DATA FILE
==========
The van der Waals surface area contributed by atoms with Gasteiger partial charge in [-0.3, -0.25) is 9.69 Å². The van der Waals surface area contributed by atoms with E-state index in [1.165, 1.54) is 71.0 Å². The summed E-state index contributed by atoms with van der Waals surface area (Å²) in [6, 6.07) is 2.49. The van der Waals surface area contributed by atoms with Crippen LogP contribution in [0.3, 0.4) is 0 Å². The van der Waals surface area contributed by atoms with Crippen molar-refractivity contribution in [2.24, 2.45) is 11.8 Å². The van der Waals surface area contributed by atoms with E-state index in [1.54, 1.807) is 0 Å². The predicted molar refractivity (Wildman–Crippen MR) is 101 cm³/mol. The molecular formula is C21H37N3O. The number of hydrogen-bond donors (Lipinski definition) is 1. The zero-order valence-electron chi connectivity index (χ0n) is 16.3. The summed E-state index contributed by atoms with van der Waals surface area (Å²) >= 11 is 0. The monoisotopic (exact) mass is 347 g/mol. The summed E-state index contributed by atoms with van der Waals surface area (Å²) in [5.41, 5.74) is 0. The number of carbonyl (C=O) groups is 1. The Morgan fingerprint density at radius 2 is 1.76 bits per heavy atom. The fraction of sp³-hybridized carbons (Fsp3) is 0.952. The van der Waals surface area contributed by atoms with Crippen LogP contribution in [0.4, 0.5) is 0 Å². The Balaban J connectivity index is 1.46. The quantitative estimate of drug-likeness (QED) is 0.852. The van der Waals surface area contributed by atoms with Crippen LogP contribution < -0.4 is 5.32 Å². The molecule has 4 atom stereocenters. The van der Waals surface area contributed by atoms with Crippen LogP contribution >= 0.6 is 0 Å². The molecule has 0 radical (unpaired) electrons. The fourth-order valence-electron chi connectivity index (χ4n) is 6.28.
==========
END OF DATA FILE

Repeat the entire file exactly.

The van der Waals surface area contributed by atoms with Gasteiger partial charge in [-0.3, -0.25) is 9.69 Å². The van der Waals surface area contributed by atoms with E-state index in [1.165, 1.54) is 71.0 Å². The summed E-state index contributed by atoms with van der Waals surface area (Å²) in [6, 6.07) is 2.49. The van der Waals surface area contributed by atoms with Crippen LogP contribution in [0.3, 0.4) is 0 Å². The van der Waals surface area contributed by atoms with Crippen molar-refractivity contribution in [2.24, 2.45) is 11.8 Å². The van der Waals surface area contributed by atoms with E-state index in [1.54, 1.807) is 0 Å². The predicted molar refractivity (Wildman–Crippen MR) is 101 cm³/mol. The molecular formula is C21H37N3O. The number of hydrogen-bond donors (Lipinski definition) is 1. The zero-order valence-electron chi connectivity index (χ0n) is 16.3. The summed E-state index contributed by atoms with van der Waals surface area (Å²) >= 11 is 0. The monoisotopic (exact) mass is 347 g/mol. The summed E-state index contributed by atoms with van der Waals surface area (Å²) in [5.41, 5.74) is 0. The number of carbonyl (C=O) groups is 1. The Morgan fingerprint density at radius 2 is 1.76 bits per heavy atom. The fraction of sp³-hybridized carbons (Fsp3) is 0.952. The van der Waals surface area contributed by atoms with Crippen LogP contribution in [0.4, 0.5) is 0 Å². The Balaban J connectivity index is 1.46. The quantitative estimate of drug-likeness (QED) is 0.852. The van der Waals surface area contributed by atoms with Crippen LogP contribution < -0.4 is 5.32 Å². The molecule has 4 atom stereocenters. The van der Waals surface area contributed by atoms with Crippen LogP contribution >= 0.6 is 0 Å². The molecule has 0 radical (unpaired) electrons. The fourth-order valence-electron chi connectivity index (χ4n) is 6.28.